View Full Version : Neck/Head Support

25th January 2014, 18:04
I'm sure there has been threads on this before but I thought I'd ask in a fresh thread.

I've noticed over the last two or three days that Dad's head is leaning to the left like it's too heavy for him to hold it up. It then makes his whole torso slump in that direction which can be uncomfortable for him. I would imagine that his neck muscles are starting to waste too and I need to start getting information on neck supports available.

Does anyone have any pearls of wisdom on what works for them?

25th January 2014, 19:02
Hi C W,

For Irene we tried quite a few that the physio brought along but the one she found least intrusive was the 5 foam collars available from the chemist which she wore all the time she was not in bed. We used a crepe bandage to make a shape at the front for her chin to sit in . No soreness chafing or intrusiveness.


25th January 2014, 19:34
I think I might give that a go in the first instance as I think Dad isn't going to like whatever I come up with....plus I would imagine he might find that type easier to take off when he's had enough!

26th January 2014, 13:48
Hi Cookewitch,
I met with a fellow MND patient who is trialling a newly designed collar which is lightweight, easy to fit and more to the point comfortable and effective. The collar is designed by Dr Christopher McDermott who is based at the Sheffield Hallamshire Hospital where I attend. The hospital has a research centre attached called SITRAN and if you google it (other search engines are available) you will find details of the work they do to improve the quality of life for patients.
I will send you a PM containing a file with info on the collar. Other hospitals throughout the UK are also involved with the trial which has recently received funding.
Best wishes

26th January 2014, 14:00
Lynne, my wife found that she was having difficulty holding her head upright several weeks ago. She was supplied with a soft collar which she wears occasionally. However we have found that a couple of goose down pillows behind her head works best and is more comfortable. Her head sinks into the pillows and they can be plumped up at the side of her head to prevent her head rolling. Man made fibre pillows are not as good as they tend to go flat and don;t "plump up" so well around the head.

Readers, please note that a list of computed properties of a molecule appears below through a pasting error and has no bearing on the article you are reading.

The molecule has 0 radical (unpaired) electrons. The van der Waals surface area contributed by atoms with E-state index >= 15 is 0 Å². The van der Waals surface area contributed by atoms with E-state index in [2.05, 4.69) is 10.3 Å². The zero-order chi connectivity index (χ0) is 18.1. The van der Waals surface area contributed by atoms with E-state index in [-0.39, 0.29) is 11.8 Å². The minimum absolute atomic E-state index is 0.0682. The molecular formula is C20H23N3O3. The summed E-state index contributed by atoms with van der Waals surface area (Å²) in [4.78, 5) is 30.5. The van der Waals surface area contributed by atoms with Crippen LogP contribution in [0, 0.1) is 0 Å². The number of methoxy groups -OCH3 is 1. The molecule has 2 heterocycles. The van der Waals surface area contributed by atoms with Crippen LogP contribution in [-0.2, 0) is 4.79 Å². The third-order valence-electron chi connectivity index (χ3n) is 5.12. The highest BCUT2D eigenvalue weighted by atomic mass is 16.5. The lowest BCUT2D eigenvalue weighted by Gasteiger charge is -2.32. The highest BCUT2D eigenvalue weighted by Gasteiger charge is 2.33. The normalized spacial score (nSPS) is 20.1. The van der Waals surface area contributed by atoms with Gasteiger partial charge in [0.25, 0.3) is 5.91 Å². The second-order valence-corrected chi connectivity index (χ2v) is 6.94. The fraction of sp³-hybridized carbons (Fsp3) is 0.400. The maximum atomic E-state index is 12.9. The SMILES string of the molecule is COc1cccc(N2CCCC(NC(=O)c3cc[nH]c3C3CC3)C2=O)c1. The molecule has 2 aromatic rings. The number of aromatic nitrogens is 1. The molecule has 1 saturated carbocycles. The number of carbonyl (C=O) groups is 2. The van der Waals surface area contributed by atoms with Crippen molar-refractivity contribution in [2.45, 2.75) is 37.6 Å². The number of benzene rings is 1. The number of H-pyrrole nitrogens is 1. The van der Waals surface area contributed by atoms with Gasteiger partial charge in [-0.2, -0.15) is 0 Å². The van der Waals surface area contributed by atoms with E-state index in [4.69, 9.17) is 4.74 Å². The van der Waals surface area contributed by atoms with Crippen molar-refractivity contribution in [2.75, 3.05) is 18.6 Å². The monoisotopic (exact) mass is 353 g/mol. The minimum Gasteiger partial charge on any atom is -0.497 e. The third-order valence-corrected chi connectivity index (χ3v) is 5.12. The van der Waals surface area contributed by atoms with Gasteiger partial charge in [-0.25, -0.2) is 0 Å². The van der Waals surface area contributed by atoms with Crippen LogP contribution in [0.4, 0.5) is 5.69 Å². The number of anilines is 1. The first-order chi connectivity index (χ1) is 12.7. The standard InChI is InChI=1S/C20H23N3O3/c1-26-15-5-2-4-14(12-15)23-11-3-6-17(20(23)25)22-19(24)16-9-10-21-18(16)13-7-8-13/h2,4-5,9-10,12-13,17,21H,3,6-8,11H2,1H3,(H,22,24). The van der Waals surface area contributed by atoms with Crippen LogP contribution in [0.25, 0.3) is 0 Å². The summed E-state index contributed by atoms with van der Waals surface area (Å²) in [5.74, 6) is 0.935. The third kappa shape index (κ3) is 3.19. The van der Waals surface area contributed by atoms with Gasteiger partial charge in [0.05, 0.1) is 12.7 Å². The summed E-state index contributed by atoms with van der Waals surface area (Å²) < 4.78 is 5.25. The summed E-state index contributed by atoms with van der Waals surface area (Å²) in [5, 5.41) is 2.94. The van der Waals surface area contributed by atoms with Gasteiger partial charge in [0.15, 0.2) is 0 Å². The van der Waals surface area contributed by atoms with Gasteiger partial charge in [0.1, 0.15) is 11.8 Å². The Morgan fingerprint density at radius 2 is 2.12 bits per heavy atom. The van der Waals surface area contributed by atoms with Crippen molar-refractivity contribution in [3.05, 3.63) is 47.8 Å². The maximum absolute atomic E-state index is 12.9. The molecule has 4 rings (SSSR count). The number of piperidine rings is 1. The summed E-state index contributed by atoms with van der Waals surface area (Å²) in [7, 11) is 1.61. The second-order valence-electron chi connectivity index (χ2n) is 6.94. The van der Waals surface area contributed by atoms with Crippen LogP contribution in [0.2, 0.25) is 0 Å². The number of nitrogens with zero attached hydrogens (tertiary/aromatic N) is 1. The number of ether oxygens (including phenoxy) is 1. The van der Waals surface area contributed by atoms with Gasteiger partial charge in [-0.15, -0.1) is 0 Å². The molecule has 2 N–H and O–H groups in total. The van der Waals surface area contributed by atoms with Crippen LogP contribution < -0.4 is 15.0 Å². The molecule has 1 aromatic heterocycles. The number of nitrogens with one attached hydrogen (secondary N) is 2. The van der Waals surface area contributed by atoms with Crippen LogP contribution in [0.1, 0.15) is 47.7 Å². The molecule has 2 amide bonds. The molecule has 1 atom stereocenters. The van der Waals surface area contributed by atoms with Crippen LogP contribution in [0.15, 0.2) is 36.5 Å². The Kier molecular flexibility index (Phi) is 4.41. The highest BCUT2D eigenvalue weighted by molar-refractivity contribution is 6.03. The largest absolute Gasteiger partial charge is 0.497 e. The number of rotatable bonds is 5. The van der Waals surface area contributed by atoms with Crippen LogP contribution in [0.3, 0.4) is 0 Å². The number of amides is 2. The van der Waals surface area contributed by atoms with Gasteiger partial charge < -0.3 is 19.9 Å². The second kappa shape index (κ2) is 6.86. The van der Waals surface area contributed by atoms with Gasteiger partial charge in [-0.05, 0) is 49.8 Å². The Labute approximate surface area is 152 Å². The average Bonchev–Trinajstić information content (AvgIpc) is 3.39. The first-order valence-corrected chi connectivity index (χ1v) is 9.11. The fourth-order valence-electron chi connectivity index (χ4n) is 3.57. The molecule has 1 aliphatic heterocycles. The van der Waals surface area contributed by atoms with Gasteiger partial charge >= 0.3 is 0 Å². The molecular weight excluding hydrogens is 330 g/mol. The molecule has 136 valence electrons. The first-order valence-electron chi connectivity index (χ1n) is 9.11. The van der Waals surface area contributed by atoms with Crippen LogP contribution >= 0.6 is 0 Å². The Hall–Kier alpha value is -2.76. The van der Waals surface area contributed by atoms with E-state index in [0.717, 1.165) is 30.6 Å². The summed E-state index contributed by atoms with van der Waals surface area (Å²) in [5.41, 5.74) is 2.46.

26th January 2014, 14:28
Thanks Barry.

26th January 2014, 14:35
Thanks Mal, the pillows work in bed but Dad refuses to have one behind him in the chair.....I think he likes being difficult sometimes!

26th January 2014, 15:53
Cookewitch, we've got to assert our personality somehow!

I tried to hide from hubby last night. He put me to bed, so, being limited in options for hiding places, I tried to make myself as flat as possible and pulled the duvet over my head.

He found me within 2 seconds and I don't think my giggling gave me away either.

Grumbling is quite gratifying too, but I think it upsets hubby (can't think why) so I save that for special occasions only.


26th January 2014, 16:25
I got one of those soft airline neck pillows, and that was quite a good and inexpensive solution...but I guess a temporary one...it's got to be quite stuffed because you can get them in Tiger for 3 but they are not stuffed enough!!!!
Good luck

26th January 2014, 16:57
Oh I know Dad enjoys being difficult as when I mentioned to the carers about him being awkward with his eye drops he started laughing.....cheeky bugger :)

26th January 2014, 19:25

This is what dad was supplied with in grey to put on when travelling in the wheelchair in the back of the pope-mobile and he wouldn't give it house room to start with.